Certain conditions, both qualitative (variety, regularity) and quanti- tative, must be met in the production of such reading material for newly literate people if it is to be really effective. Careful planning is necessary to ensure that the considerable resources required for its production are available when required: pedagogical research, finding authors and encouraging them, seeing that equipment and materials are provided. It may not be realized that in certain countries with extremely high levels of illiteracy, the consumption--and in the present state of the economy that means imports--of paper may be tripled in five years as a result of normal post-literacy work. But in most cases the greatest difficulty lies in the organization of publishing and distribution channels (libraries and bookshops), for most of those that already exist are unsuited to the requirements of post-literacy work.

    These are all serious diificulties, but they are largely the same as those encountered during literacy programmes and are but an exten- sion of them. As a result, the teams in charge of literacy programmes are usually quite capable of handling the situation: as long as they have the resources, they can easily find extensive bibliographies and in their turn produce valuable information through which the methods used in their work and its results can be disseminated.

    W I D T H : THE E N V I R O N M E N T

    When we try to add a second dimension to the idea of post-literacy work, to widen the concept, and to get the newly literate adult off the beaten track along which he has been led by the reading materials prepared for him by the literacy programme staff, we find a very different state of affairs. For if the purpose of literacy programmes really is to 'demarginalize' the illiterate adult, as we are so often told, the latter should one day reach the stage where, in his own environ- ment, he is on an equal footing with those who are not considered as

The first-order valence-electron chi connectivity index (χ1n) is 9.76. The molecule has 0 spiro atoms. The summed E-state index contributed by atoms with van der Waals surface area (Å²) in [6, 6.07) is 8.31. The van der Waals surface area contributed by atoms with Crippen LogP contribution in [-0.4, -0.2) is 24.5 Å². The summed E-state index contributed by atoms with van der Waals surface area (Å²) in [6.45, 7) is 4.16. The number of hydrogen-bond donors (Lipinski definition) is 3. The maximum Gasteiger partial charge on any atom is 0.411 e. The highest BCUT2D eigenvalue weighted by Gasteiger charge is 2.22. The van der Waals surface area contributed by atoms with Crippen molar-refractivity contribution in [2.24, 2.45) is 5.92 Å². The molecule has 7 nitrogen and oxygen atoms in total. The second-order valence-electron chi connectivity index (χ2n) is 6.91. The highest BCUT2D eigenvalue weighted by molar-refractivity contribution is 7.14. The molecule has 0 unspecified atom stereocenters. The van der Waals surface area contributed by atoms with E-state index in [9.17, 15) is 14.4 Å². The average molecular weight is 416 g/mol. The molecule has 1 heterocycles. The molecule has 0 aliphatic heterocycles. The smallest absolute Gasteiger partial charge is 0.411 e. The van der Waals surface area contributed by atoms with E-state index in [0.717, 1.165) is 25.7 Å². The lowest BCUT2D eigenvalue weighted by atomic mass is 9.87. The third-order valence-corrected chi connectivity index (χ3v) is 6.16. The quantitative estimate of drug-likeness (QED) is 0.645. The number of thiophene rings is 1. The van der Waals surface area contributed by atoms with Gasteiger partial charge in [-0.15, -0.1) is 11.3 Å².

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  • Bernard Dumont

    marginal, i.e. those who have taken and completed a school course. Here other paradoxes begin to appear: taking mankind as a whole,

    almost a third of adults are regarded as marginal because they are illiterate, and if present trends continue there will still be a quarter in 199o. The critical evaluation report of the Experimental World Literacy Programme 1 points out that about 8o or 9o per cent of adults in some countries are said to be marginal because they can neither read nor write; what, then, of the rural areas in these same countries, where the written word has no place whatever, and never has had, in any aspect of life--the life of the family, the economy, culture, health, even administration, if one can use such a term in this context.

    In these areas, which make up the larger part of the countries hav- ing the highest rates of illiteracy, and where literacy programmes have been introduced as an accompaniment to economic changes, the effectiveness of a post-literacy programme depends not only on the quantity and quality of reading material made available to newly literate persons, but also on action--vigorous, effective action--to make the environment favourable to the general use of written communication, more rapidly than if it were to come about naturally.

    Studies and, indeed, experiments on a scale that compels attention have been carried out in some of the many fields in which it is possible to contribute to the creation of an environment that is favourable to literacy programmes, for example, on the organization of rural libraries in the United Republic of Tanzania and the participation of adults in the production of their own reading material, described by Simoni Malya. ~ But many other fields have not yet been sufficiently or properly investigated. Something more should be said of at least three of these: the presence of the printed word, the radical reorganiz- ation of training programmes, and the status of the languages used for literacy teaching.

    It is difficult for anyone who lives and works in towns, where there are signboards, posters and advertisements on all sides, to imagine the almost total absence of the printed word in very large rural areas of countries which have an oral civilization--areas where the majority of illiterate adults live. Any attempt at literacy teaching will have little impact in such places, unless the people can apply in practice, nat- urally and as it were subconsciously, the knowledge of writing and arithmetic that they have acquired. The visible context of the people's life must be changed--signposts must be put up on roads and street names indicated in towns or villages--so that there is more evidence

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  • After literacy, teaching: paradoxes of post-literacy work

    to show the adult, and for that matter the child, that the written word is a normal part of relations between people, as well as material for individual reflection. Moreover, if the written word is used in this way widely enough, the newly literate person will feel at home among familiar signs, when he is away from the context--necessarily a restricted one- -of the verbal relations he has had.